Purpose: The purpose of this study is to establish the in vivo verification of protonbeam path by using proton-activated positron emission distributions.
Methods: A total of 50 PET/CT imaging studies were performed on ten prostate cancer patients immediately after daily proton therapy treatment through a single lateral portal. The PET/CT and planning CT were registered by matching the pelvic bones, and the beam path of delivered protons was defined in vivo by the positron emission distribution seen only within the pelvic bones, referred to as the PET-definedbeam path. Because of the patient position correction at each fraction, the marker-definedbeam path, determined by the centroid of implanted markers seen in the post-treatment (post-Tx) CT, is used for the planned beam path. The angular variation and discordance between the PET- and marker-defined paths were derived to investigate the intrafraction prostate motion. For studies with large discordance, the relative location between the centroid and pelvic bones seen in the post-Tx CT was examined. The PET/CT studies are categorized for distinguishing the prostate motion that occurred before or after beam delivery. The post-PET CT was acquired after PETimaging to investigate prostate motion due to physiological changes during the extended PET acquisition.
Results: The less than 2° of angular variation indicates that the patient roll was minimal within the immobilization device. Thirty of the 50 studies with small discordance, referred as good cases, show a consistent alignment between the field edges and the positron emission distributions from the entrance to the distal edge. For those good cases, average displacements are 0.6 and 1.3 mm along the anterior-posterior and superior-inferior directions, respectively, with 1.6 mm standard deviations in both directions. For the remaining 20 studies demonstrating a large discordance (more than 6 mm in either or ), 13 studies, referred as motion-after-Tx cases, also show large misalignment between the field edge and the positron emission distribution in lipomatous tissues around the prostate. These motion-after-Tx cases correspond to patients with large changes in volume of rectal gas between the post-Tx and the post-PET CTs. The standard deviations for and are 5.0 and 3.0 mm, respectively, for these motion-after-Tx cases. The final seven studies, referred to as position-error cases, which had a large discordance but no misalignment, were found to have deviations of 4.6 and 3.6 mm in and , respectively. The position-error cases correspond to a large discrepancy on the relative location between the centroid and pelvic bones seen in post-Tx CT and recorded x-ray radiographs.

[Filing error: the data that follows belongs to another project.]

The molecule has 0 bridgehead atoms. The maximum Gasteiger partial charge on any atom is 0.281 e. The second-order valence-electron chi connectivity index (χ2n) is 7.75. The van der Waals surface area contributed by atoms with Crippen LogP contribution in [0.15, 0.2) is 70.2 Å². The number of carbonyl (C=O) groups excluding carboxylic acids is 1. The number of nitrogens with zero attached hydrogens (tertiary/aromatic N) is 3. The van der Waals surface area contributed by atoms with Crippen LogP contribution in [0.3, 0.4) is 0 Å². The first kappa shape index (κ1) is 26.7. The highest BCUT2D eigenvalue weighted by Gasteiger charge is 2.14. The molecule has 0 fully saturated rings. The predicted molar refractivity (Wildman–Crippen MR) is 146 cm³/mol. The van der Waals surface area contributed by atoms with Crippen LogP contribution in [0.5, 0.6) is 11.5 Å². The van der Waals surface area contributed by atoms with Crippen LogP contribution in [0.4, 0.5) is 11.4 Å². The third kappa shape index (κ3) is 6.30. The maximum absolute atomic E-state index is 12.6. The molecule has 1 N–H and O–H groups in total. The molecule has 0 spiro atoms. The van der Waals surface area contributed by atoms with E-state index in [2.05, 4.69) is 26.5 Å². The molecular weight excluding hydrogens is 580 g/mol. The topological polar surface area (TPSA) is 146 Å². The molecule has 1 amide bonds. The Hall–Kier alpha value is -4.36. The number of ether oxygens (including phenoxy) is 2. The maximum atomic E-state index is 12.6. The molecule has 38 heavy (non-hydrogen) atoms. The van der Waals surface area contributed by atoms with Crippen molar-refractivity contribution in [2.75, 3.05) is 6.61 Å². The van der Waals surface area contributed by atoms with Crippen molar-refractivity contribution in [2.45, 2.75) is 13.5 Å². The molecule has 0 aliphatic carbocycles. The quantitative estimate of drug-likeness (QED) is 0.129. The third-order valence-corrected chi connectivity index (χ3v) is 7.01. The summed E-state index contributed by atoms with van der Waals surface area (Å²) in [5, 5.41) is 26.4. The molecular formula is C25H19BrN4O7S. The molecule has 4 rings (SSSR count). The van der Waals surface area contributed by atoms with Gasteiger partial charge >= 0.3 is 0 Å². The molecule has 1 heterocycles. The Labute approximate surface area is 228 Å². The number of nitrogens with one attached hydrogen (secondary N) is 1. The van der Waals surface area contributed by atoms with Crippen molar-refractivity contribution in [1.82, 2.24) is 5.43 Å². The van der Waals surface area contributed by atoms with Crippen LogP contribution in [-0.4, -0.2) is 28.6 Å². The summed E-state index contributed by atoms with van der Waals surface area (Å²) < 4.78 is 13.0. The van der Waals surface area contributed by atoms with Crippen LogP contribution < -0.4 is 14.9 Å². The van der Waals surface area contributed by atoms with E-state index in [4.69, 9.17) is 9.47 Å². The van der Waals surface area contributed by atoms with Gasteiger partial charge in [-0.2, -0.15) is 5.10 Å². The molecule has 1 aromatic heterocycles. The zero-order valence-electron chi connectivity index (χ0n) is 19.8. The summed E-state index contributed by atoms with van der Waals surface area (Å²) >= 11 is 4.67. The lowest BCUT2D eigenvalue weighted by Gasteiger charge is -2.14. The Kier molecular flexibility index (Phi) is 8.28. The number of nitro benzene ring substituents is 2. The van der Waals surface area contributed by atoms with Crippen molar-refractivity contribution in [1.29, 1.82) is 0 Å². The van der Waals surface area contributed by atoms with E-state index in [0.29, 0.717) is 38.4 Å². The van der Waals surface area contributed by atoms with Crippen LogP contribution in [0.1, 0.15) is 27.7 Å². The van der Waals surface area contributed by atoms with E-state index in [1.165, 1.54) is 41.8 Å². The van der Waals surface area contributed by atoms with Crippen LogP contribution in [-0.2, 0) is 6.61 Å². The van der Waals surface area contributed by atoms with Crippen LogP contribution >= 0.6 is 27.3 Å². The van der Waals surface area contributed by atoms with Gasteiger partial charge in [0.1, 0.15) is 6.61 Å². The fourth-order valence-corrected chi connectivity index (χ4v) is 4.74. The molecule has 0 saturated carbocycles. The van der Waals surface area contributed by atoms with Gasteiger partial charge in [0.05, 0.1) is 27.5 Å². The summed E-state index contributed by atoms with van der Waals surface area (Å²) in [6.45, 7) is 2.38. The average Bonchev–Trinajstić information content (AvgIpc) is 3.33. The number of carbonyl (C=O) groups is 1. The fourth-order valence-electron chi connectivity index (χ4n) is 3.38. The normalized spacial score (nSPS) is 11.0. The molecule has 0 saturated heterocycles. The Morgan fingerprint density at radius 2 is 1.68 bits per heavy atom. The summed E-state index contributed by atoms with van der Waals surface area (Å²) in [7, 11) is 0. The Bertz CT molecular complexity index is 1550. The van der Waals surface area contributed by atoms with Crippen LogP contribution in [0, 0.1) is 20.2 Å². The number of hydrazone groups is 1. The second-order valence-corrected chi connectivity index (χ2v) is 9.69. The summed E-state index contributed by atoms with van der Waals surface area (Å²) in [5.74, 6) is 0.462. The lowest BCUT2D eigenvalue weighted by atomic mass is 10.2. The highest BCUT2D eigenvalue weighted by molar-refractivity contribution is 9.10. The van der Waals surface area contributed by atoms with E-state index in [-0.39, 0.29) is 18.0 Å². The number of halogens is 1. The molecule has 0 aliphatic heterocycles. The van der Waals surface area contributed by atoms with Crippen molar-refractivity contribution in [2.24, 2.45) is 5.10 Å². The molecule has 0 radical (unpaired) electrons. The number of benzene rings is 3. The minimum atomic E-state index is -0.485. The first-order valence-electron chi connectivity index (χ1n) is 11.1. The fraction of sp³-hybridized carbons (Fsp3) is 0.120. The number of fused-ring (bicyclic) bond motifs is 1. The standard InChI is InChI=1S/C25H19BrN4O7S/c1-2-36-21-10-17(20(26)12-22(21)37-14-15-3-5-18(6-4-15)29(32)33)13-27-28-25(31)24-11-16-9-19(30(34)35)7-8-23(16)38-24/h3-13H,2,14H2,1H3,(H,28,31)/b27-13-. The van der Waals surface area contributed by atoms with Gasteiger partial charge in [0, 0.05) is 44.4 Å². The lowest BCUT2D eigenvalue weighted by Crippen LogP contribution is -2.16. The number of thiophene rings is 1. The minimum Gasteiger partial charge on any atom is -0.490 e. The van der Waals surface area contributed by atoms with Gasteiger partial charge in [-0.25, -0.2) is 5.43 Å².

Conclusions: Systematic analyses of proton-activated positron emission distributions provide patient-specific information on prostate motion () and patient position variability () during daily protonbeam delivery. The less than 2 mm of displacement variations in the good cases indicates that population-based values of and used in margin algorithms for treatment planning at the authors’ institution are valid for the majority of cases. However, a small fraction of PET/CT studies (approximately 14%) with displacement variations may require different margins. Such data are useful in establishing patient-specific planning target volume margins.
The authors would like to acknowledge Kristin Morris (R.T.T.) on acquiring PET/CT images and Stella Flampouri (Ph.D.) on commissioning the PET/CT scanner for this investigation.
II. METHODS AND MATERIALS
II.A. Outline of the clinical flow
II.B. The image-guided procedure for the treatment position correction
II.C. The PET/CT image acquisition
II.D. The methodology of in vivo verifying the protonbeam path
III. RESULTS AND DISCUSSION
III.A. Factors that influence positron emission distribution
III.B. The misalignment in positioning the patient at the PET/CT scanner
III.C. Interfractional prostate motion
III.D. Angular variations and discordances of the in vivo PET-defined path
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